Chief executive of energy company warns that nothing will happen if coal power has only back-up role
Paul Golby, the chief executive of energy generator EON, has warned that current government funding plans make carbon capture and storage uneconomic.
The government has said it will fund a £1bn trial plant designed to reduce the carbon emission of up to four coal-fired power stations by 90%, paid for by a 17-year levy on consumers' energy bills.
But EON has already delayed its Kingsnorth trial plant by up to three years and a separate consortium of RWE nPower, Dong and Peel Energy withdrew from the government's competition earlier this month.
Golby said: "There are two elephants in the room: markets and money. If these are not resolved, nothing is likely to progress to long-term CCS beyond the blueprint stage.
"It will be difficult to justify as an investment if clean coal plants are primarily back-up generation to be used when the wind is not blowing to power turbines."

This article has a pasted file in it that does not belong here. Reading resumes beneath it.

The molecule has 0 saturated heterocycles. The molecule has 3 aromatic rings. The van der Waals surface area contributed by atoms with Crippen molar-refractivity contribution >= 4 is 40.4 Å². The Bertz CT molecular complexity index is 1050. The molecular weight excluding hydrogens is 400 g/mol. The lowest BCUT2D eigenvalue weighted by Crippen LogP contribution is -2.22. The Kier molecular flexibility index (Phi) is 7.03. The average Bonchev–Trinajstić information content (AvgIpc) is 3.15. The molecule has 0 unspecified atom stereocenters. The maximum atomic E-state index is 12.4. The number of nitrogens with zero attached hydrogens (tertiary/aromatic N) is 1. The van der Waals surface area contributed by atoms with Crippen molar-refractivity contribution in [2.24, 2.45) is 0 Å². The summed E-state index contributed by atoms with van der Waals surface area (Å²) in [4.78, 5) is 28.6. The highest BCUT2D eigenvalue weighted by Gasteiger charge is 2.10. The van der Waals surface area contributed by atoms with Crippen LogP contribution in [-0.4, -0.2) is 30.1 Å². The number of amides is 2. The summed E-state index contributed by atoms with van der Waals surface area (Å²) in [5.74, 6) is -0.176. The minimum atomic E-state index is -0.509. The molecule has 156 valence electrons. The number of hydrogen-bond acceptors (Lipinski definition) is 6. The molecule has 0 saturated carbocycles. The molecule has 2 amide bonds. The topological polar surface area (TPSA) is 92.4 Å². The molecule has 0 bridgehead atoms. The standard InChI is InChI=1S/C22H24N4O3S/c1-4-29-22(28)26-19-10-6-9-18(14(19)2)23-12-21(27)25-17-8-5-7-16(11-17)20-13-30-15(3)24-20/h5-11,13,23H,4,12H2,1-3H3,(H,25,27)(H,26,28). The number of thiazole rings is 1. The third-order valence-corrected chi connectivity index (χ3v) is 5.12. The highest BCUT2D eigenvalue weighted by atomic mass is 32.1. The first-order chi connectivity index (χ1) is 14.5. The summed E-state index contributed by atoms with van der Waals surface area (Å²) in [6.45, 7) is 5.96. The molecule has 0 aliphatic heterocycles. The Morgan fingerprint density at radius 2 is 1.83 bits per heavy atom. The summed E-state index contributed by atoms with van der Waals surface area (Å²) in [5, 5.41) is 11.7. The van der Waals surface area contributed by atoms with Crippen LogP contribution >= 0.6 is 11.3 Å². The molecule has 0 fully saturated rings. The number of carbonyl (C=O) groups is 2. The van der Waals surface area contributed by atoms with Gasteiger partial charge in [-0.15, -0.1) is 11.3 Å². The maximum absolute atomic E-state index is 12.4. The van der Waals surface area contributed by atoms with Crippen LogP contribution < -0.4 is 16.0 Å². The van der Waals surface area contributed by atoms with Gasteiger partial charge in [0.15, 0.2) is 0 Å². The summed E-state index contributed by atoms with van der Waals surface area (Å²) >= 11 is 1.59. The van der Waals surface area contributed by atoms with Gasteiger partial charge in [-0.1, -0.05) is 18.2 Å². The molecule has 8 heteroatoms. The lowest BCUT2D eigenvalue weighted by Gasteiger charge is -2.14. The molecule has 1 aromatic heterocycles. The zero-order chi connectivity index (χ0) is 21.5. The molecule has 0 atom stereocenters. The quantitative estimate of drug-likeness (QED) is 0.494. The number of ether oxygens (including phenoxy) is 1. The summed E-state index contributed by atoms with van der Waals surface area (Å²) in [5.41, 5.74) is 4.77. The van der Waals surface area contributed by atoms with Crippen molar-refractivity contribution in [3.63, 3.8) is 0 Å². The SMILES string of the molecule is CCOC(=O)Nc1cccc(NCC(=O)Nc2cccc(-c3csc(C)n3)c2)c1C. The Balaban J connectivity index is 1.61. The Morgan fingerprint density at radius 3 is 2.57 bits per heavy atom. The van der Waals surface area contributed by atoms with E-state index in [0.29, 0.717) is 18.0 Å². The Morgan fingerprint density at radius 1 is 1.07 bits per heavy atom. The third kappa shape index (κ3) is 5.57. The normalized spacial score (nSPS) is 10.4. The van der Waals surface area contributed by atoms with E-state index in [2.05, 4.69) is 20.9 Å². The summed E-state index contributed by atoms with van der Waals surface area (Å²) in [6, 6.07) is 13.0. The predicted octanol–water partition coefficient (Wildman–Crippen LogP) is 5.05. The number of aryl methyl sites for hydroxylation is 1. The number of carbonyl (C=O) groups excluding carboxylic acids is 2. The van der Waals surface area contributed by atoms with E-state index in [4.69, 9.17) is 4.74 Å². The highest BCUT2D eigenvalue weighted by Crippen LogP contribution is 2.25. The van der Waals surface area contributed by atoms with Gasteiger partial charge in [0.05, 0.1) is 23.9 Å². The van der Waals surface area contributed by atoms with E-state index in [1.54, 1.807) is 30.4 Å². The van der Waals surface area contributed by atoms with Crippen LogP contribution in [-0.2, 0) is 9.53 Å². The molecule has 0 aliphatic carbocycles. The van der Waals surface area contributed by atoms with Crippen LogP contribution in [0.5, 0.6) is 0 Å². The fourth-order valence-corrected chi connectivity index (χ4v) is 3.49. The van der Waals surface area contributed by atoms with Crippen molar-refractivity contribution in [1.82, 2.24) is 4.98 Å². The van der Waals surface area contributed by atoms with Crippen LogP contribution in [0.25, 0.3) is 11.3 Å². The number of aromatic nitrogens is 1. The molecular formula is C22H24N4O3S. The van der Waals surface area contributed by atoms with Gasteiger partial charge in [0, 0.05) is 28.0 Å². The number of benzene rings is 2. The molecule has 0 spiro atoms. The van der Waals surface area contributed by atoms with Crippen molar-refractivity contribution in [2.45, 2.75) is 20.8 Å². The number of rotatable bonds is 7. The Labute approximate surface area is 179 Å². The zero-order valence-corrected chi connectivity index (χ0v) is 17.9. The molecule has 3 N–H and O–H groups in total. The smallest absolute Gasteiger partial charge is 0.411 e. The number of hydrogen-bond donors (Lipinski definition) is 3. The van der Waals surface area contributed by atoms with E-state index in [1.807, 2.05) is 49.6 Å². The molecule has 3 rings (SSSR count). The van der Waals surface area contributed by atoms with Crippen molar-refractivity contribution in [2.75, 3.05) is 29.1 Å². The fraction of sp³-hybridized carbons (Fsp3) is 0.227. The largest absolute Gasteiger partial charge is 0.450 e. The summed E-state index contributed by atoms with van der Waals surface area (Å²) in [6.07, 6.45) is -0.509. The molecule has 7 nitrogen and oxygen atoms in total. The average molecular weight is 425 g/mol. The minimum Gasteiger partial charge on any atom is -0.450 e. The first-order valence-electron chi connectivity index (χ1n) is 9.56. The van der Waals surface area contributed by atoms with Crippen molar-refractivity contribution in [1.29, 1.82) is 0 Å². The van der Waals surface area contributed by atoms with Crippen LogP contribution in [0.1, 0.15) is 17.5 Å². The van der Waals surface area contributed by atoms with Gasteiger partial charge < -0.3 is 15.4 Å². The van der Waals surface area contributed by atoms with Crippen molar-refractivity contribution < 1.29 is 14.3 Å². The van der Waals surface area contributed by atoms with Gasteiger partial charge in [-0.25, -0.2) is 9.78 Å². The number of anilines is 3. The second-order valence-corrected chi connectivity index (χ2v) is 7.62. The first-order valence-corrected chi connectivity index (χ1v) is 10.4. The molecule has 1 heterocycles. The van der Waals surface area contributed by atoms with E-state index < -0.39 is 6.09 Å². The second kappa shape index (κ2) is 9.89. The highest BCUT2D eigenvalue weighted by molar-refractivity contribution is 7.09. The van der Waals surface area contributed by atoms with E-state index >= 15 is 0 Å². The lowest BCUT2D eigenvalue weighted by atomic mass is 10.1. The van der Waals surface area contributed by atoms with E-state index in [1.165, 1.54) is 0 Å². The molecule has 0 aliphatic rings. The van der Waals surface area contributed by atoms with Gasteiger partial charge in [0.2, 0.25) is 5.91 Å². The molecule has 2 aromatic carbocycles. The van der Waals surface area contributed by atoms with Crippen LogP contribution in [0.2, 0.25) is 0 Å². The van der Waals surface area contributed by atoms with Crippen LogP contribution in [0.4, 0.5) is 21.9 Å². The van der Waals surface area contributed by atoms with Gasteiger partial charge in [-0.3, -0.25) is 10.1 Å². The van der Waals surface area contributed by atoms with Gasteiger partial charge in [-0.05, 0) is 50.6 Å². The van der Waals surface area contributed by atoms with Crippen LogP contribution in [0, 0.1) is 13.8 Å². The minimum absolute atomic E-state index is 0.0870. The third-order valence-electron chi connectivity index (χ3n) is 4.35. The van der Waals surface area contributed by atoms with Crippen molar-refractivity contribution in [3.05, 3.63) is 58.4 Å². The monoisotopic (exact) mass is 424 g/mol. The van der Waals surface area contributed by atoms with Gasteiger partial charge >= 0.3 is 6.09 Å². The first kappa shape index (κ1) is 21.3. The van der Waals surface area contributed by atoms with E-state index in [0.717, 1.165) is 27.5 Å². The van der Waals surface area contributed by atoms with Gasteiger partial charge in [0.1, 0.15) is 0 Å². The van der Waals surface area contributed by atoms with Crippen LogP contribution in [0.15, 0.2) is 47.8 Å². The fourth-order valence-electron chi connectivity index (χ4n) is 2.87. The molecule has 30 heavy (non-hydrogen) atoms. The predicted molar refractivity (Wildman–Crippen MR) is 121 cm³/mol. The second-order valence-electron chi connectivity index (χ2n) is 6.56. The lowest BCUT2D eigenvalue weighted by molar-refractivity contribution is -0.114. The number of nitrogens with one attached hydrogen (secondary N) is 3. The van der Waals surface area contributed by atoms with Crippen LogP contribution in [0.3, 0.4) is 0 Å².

The technical problems with CSS moved a step closer to being resolved after an experiment at Scottish Power's Longannet coal-fired power station in Fife. In the test, carbon emissions were captured in a solution called an amine before being reheated and piped under the sea. Scientists say they have now found a chemical mix for the amine that is sticky enough to grab the carbon molecules but does not need a large amount of energy to extract it, making the process more commercially viable.
Last week, Parsons Brinckerhoff release a report that said that the UK's energy generation capacity will halve from 80GW to 40GW after 2020, which could lead to power blackouts.